Thursday, January 19, 2012

Making Narration and Detail Matter Through Character

Characters. I've come to the conclusion that they are one of the most important things within a book. They define the plot, the emotional connection that a reader has to the book, and the tension.

Without the characters, there is no plot, even if your characters are mearly vechials of said plot. But more importantly then that, and something I'm only just realising: Your characters are your desciption.

How do you make description matter? Well, you narrate through your character, and make it matter to them. If you want to get across the fact that your female MC is a buxom beauty, you don't say: She had an hourglass silhouette with perfect lips, blond hair and green eyes. That is a list of physical characteristics.

But if you describe the female MC through one of the other characters, it makes those details matter to the reader. Because while you're still describing physical characteristics and telling us about them, you're also showing the effect that these characteristics has on your viewpoint character. In essence, telling by showing.

For example : Christy reminded her of a whore sometimes - puffed up lips, dyed platinum hair and a chest that was too large to actually be real. But every now and then, there was a flash of something in her probably fake green eyes that made Sara hunt her down every time she wanted information.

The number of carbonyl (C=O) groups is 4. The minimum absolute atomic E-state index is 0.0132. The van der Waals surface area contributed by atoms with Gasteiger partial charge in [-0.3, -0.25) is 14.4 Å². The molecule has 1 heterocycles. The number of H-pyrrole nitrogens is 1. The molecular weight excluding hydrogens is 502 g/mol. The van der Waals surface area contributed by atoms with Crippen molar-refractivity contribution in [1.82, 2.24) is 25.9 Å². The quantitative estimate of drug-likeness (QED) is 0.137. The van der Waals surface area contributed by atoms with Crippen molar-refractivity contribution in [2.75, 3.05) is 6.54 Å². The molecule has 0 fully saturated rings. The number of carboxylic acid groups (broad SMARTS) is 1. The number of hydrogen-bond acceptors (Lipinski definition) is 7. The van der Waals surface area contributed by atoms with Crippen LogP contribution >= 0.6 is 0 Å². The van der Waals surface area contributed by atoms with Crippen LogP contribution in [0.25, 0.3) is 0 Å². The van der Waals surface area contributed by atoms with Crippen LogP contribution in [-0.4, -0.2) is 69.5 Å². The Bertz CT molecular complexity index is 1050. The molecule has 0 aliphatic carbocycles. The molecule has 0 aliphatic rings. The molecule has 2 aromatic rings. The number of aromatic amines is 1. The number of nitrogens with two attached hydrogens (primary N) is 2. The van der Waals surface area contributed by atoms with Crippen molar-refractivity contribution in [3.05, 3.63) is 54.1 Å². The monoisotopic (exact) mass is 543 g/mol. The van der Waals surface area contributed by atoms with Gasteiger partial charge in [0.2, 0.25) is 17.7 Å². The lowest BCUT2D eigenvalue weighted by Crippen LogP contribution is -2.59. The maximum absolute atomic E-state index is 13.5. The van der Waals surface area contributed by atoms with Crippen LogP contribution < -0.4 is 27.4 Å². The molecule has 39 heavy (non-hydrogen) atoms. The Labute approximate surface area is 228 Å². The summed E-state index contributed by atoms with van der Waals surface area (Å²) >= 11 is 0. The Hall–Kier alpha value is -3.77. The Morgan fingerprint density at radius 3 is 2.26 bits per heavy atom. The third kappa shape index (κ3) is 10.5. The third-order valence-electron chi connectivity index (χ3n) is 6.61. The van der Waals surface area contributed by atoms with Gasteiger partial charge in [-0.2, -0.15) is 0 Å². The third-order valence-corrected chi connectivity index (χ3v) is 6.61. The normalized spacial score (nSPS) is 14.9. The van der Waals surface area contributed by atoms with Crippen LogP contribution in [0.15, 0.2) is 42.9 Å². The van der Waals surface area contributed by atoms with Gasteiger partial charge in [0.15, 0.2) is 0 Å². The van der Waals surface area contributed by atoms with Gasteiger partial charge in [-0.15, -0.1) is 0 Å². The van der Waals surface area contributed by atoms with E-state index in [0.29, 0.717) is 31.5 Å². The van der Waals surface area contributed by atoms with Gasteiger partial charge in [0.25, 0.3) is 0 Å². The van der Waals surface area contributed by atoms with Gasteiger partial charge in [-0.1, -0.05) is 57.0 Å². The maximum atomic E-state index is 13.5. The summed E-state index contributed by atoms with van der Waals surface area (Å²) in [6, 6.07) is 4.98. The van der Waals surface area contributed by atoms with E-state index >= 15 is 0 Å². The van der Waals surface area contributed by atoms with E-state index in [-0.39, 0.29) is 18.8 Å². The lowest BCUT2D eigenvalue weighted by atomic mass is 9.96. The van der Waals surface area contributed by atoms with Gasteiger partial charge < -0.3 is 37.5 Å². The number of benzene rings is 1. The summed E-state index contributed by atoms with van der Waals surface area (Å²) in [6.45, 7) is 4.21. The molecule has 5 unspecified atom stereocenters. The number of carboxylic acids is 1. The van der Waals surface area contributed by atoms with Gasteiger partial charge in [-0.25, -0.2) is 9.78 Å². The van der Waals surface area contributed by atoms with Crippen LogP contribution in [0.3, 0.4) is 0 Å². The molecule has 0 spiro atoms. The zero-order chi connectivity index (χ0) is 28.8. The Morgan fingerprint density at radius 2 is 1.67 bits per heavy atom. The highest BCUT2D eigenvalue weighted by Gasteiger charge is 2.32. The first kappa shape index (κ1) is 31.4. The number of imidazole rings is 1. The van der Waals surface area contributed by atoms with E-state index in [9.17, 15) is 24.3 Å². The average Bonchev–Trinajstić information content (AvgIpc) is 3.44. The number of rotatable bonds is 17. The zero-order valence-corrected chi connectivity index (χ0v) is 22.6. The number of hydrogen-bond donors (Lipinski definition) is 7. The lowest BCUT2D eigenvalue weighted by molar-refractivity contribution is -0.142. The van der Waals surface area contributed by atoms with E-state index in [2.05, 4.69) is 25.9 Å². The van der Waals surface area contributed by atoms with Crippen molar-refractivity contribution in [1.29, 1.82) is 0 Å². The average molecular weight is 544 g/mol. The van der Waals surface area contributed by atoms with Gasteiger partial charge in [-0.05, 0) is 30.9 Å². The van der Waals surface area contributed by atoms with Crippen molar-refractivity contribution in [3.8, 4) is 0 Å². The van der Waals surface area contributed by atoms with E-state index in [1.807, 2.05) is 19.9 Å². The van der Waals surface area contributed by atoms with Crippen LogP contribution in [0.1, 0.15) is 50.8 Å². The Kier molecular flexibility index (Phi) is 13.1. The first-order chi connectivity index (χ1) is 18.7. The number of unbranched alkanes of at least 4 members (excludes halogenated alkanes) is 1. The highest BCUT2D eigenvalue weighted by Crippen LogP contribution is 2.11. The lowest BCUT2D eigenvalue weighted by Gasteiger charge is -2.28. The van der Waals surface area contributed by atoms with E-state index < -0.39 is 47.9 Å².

Now, you're still getting across exactly the same details. But these details are now important - they effect the standing of Christy in Sara's eyes, and they influence how she acts around her. The have importance to the character, and because character and plot are connected, to the plot.

If Christy had been the bookish type, maybe the contrast between her appearance and the knowledge in her eyes wouldn't have jumped out as Sara quite as much. Maybe she would have gone to someone different.

And thus, you would have a different plot.

Characters determine plot, and plot determines characters. But by telling us things by showing it to us through the reaction of characters, you make the telling a lot more interesting and meaningful

1 comment:

Diane Carlisle said...

I'm with you. I don't like to read a list of physical attributes. But, I do enjoy when one character "sizes up" another in the manner you described of the "whore".

Nice job pointing this out.